24 Temmuz 2007
Recep Tayyip Erdogan's landslide election triumph on Sunday puts paid to any question about his legitimacy. As the Hurriyet newspaper, a traditional voice of the secular, liberal elites, put it: "He has been embraced by the people".
His is not only a personal victory but a huge stride forward for Turkey. Turkish voters have passed judgment on the dangerous confrontation over electing a new president between the army and Mr Erdogan's neo-Islamist Justice and Development party (AKP). They have come out decisively for democracy.
The AKP raised its share of the vote by more than 12 percentage points to nearly 47 per cent. That is not only because of popular repudiation of a musclebound military, or even the Erdogan government's successes in modernising the constitution and growing the economy. The ruling party has moved deftly into alignment with the people.
When the AKP was being put together, a survey of 41,000 people showed that concerns such as entry into Europe and the economy far outweighed emotive and divisive issues like Islamic headscarves for women - except among the headbangers of the failed Islamist movements the party was designed to supersede. These elements - including close to half of outgoing MPs - have now been extensively purged.
The AKP is now a national conservative party - albeit rebalancing power away from the westernised urban elite and towards Turkey's traditional heartland of Anatolia - as well as the Muslim equivalent of Europe's Christian Democrats.
It would be all too easy for Mr Erdogan, after so convincingly winning an election called to assert his authority over the army, to try to impose his choice for the presidency: Abdullah Gul, his talented foreign minister. He should remember that the success of his party is built on its reputation for restraint.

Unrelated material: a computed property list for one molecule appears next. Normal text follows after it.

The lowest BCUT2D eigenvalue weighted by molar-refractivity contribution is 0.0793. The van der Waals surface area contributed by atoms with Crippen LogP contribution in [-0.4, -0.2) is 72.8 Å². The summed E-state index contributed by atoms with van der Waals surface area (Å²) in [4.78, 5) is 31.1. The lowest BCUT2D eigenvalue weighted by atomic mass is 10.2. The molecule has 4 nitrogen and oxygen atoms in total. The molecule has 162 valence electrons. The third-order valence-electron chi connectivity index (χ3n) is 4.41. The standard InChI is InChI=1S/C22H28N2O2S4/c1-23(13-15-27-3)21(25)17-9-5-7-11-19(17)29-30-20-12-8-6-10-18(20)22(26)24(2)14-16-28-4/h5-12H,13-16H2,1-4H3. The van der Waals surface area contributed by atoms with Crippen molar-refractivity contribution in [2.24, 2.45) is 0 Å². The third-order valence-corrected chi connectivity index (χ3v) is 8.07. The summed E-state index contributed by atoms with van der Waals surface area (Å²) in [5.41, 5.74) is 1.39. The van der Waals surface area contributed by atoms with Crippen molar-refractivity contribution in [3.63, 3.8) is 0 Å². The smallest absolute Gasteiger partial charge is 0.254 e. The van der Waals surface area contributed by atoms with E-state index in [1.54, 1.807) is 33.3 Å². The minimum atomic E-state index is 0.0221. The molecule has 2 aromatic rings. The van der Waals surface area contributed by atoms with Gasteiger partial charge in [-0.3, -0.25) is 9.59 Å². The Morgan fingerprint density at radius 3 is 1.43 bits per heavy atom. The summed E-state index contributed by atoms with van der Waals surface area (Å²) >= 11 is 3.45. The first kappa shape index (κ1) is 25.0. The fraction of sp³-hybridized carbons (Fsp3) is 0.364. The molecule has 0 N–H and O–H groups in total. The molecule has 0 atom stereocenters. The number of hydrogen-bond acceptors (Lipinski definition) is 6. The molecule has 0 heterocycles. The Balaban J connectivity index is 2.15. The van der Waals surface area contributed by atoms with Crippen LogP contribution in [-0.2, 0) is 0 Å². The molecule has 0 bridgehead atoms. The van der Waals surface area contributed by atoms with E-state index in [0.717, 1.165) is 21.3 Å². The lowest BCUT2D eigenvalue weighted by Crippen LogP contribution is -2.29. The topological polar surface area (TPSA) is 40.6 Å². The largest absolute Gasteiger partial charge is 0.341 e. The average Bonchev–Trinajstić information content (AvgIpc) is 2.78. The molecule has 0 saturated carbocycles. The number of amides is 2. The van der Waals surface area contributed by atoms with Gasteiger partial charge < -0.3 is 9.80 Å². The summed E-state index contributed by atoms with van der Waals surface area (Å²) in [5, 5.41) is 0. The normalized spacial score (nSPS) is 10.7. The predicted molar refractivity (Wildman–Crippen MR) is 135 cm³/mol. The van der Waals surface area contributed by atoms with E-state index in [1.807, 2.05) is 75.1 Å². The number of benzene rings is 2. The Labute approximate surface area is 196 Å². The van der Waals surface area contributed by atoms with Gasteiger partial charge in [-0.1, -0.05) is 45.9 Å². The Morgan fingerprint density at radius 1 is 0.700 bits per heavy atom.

He should make good on pre-poll hints of a compromise president, as well as his post-election pledge to govern for all Turks. He needs, in any case, to work with the nationalist and Kemalist opposition to get his reforms through parliament. That will not be easy.
The Republican People's party of Mustafa Kemal Atatürk, founder of modern Turkey, has ossified into a xenophobic sulk, while the nationalists seem set on sabotage of Ankara's already stalled negotiations on European Union accession.
What could really break Turkey's ties with the EU, as well as the US, however, would be if the army carries out its threat to invade northern Iraq to crush Kurdish separatists. Mr Erdogan will need all his enhanced authority to forestall this.
24 Temmuz 2007